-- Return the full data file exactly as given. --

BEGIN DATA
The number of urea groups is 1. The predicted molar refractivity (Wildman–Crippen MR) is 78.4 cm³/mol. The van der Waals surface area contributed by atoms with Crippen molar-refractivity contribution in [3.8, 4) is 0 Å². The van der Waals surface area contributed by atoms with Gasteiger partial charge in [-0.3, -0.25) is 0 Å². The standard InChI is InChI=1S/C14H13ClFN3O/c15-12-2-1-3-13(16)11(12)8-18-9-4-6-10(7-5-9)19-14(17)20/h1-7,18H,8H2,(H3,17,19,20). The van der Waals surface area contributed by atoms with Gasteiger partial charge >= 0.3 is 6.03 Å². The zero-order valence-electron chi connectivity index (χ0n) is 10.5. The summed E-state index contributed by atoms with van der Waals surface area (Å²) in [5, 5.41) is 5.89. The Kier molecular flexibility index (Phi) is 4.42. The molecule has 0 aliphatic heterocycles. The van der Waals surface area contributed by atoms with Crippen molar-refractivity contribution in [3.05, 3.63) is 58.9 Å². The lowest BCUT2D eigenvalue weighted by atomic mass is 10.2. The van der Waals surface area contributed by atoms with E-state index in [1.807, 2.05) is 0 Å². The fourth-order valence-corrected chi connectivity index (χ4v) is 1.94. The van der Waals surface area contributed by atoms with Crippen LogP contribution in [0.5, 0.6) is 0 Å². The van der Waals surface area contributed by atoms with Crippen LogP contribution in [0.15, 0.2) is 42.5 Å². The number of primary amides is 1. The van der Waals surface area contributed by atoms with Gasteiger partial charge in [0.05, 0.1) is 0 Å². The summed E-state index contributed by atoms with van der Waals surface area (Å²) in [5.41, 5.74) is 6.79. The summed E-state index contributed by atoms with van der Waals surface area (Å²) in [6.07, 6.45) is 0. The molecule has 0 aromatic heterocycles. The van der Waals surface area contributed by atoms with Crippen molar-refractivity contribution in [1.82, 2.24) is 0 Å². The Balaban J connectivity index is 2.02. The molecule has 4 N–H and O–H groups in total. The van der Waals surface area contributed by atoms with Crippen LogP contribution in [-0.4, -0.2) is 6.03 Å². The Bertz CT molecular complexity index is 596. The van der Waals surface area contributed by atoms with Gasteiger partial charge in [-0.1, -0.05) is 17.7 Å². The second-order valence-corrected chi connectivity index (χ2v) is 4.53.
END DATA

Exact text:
The number of urea groups is 1. The predicted molar refractivity (Wildman–Crippen MR) is 78.4 cm³/mol. The van der Waals surface area contributed by atoms with Crippen molar-refractivity contribution in [3.8, 4) is 0 Å². The van der Waals surface area contributed by atoms with Gasteiger partial charge in [-0.3, -0.25) is 0 Å². The standard InChI is InChI=1S/C14H13ClFN3O/c15-12-2-1-3-13(16)11(12)8-18-9-4-6-10(7-5-9)19-14(17)20/h1-7,18H,8H2,(H3,17,19,20). The van der Waals surface area contributed by atoms with Gasteiger partial charge >= 0.3 is 6.03 Å². The zero-order valence-electron chi connectivity index (χ0n) is 10.5. The summed E-state index contributed by atoms with van der Waals surface area (Å²) in [5, 5.41) is 5.89. The Kier molecular flexibility index (Phi) is 4.42. The molecule has 0 aliphatic heterocycles. The van der Waals surface area contributed by atoms with Crippen molar-refractivity contribution in [3.05, 3.63) is 58.9 Å². The lowest BCUT2D eigenvalue weighted by atomic mass is 10.2. The van der Waals surface area contributed by atoms with E-state index in [1.807, 2.05) is 0 Å². The fourth-order valence-corrected chi connectivity index (χ4v) is 1.94. The van der Waals surface area contributed by atoms with Crippen LogP contribution in [0.5, 0.6) is 0 Å². The van der Waals surface area contributed by atoms with Crippen LogP contribution in [0.15, 0.2) is 42.5 Å². The number of primary amides is 1. The van der Waals surface area contributed by atoms with Gasteiger partial charge in [0.05, 0.1) is 0 Å². The summed E-state index contributed by atoms with van der Waals surface area (Å²) in [5.41, 5.74) is 6.79. The summed E-state index contributed by atoms with van der Waals surface area (Å²) in [6.07, 6.45) is 0. The molecule has 0 aromatic heterocycles. The van der Waals surface area contributed by atoms with Crippen molar-refractivity contribution in [1.82, 2.24) is 0 Å². The Balaban J connectivity index is 2.02. The molecule has 4 N–H and O–H groups in total. The van der Waals surface area contributed by atoms with Crippen LogP contribution in [-0.4, -0.2) is 6.03 Å². The Bertz CT molecular complexity index is 596. The van der Waals surface area contributed by atoms with Gasteiger partial charge in [-0.1, -0.05) is 17.7 Å². The second-order valence-corrected chi connectivity index (χ2v) is 4.53.